Quantcast Pilot-Wire Relays

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4.3.7.2 Synchronizing Relays. The synchronizing relay monitors two separate systems
that are to be paralleled. It automatically initiates switching when the phase-angle displacement,
frequency difference, voltage deviation, and the operating time of the switching equipment (to
accomplish interconnection) are acceptable.
4.3.8 Pilot-Wire Relays. The relaying of tie lines, either between the industrial system and
the utility system or between major load centers within the industrial system, often present a
special problem. Such lines must be capable of carrying maximum emergency load currents for
any length of time and they must be easily and quickly removed from service when a fault
occurs. A type of differential relaying called pilot-wire relaying responds very quickly to faults
in the protected line. It clears the fault promptly and minimizes line damage and disturbance to
the system, yet is normally unresponsive to load currents and to currents flowing to faults in other
lines and equipment. The various types of pilot-wire relaying schemes all operate on the
principle of comparing the conditions at the terminals of the protected line. The relays are
connected to operate if the comparison indicates a fault in the line. The information necessary
for this comparison is transmitted between terminals over a pilot-wire circuit.
4.3.9 Voltage Relays. Voltage relays actuate at predetermined values of voltage, which may
be.overvoltage, undervoltage, a combination of both, voltage unbalance (comparing two sources
of voltage), reverse phase voltage, and excess negative-sequence voltage (single phasing of a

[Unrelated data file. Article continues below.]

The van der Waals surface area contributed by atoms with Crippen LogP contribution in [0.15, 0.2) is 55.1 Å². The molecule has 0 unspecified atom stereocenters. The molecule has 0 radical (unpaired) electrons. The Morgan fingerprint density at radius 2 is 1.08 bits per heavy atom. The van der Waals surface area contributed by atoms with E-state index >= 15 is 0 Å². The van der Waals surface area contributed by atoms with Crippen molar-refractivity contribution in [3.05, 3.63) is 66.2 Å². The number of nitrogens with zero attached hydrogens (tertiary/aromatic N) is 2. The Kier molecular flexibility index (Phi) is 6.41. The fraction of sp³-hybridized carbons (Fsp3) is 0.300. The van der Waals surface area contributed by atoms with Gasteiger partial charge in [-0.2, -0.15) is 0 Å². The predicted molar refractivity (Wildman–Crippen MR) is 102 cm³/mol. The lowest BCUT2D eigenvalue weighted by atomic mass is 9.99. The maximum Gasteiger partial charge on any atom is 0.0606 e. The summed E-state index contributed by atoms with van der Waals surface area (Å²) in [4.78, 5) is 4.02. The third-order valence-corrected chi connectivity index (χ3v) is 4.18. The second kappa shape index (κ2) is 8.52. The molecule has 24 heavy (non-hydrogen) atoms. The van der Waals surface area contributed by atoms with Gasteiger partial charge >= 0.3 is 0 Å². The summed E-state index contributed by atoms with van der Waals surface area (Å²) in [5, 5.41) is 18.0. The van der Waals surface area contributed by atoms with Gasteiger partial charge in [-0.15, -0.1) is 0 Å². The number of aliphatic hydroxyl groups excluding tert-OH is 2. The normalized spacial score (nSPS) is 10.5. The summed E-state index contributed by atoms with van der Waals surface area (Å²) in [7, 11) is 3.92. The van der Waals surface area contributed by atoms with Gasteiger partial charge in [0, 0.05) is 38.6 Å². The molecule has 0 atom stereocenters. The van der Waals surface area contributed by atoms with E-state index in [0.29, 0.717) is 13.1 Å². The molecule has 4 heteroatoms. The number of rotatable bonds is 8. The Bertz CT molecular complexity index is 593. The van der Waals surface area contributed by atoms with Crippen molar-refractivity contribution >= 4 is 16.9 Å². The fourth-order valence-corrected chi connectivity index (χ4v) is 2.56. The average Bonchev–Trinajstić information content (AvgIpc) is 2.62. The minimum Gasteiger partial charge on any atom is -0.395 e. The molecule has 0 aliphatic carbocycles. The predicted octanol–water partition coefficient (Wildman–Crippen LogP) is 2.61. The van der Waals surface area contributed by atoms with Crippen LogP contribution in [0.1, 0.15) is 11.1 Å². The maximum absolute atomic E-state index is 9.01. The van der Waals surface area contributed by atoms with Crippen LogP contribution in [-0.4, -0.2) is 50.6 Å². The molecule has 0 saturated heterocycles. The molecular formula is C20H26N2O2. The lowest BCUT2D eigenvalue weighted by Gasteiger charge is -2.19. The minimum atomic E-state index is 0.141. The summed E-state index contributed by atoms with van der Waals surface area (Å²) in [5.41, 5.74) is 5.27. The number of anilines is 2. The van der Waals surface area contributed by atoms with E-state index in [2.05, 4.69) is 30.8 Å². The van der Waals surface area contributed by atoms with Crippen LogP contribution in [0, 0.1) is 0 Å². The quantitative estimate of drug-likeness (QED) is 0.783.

three-phase system). Adjustments for pickup or dropout voltage and operation timing are usually
provided in these relays. Time-delay is often required to preclude nuisance relay operation by
transient voltage disturbances.
4.3.10 Distance Relays. Distance relays comprise a family of relays that respond to voltage
and current in terms of impedance. This impedance represents an electrical measure of the
distance along a transmission line from the relay location to a fault. The impedance can also
represent the equivalent impedance of a generator or large synchronous motor when a
distance relay is used for loss-of-field protection. Three main types of distance relay and their
usual applications are as follows:
4.3.10.1 Impedance-Type. Impedance-type relays provide phase-fault relaying for
moderate-length lines.
4.3.10.2 Mho-Type. Mho-type relays provide phase-fault relaying for long lines and
generator or large synchronous motor loss-of-field relaying.
4.3.10.3 Reactance-Type. Reactance-type relays provide ground-fault relaying and
phase-fault relaying on very short lines.
4.3.11 Phase-Sequence or Reverse-Phase Relays. Reversal of the phase rotation of a motor
may result in costly damage to machines, periods of lengthy shutdown, and production loss.
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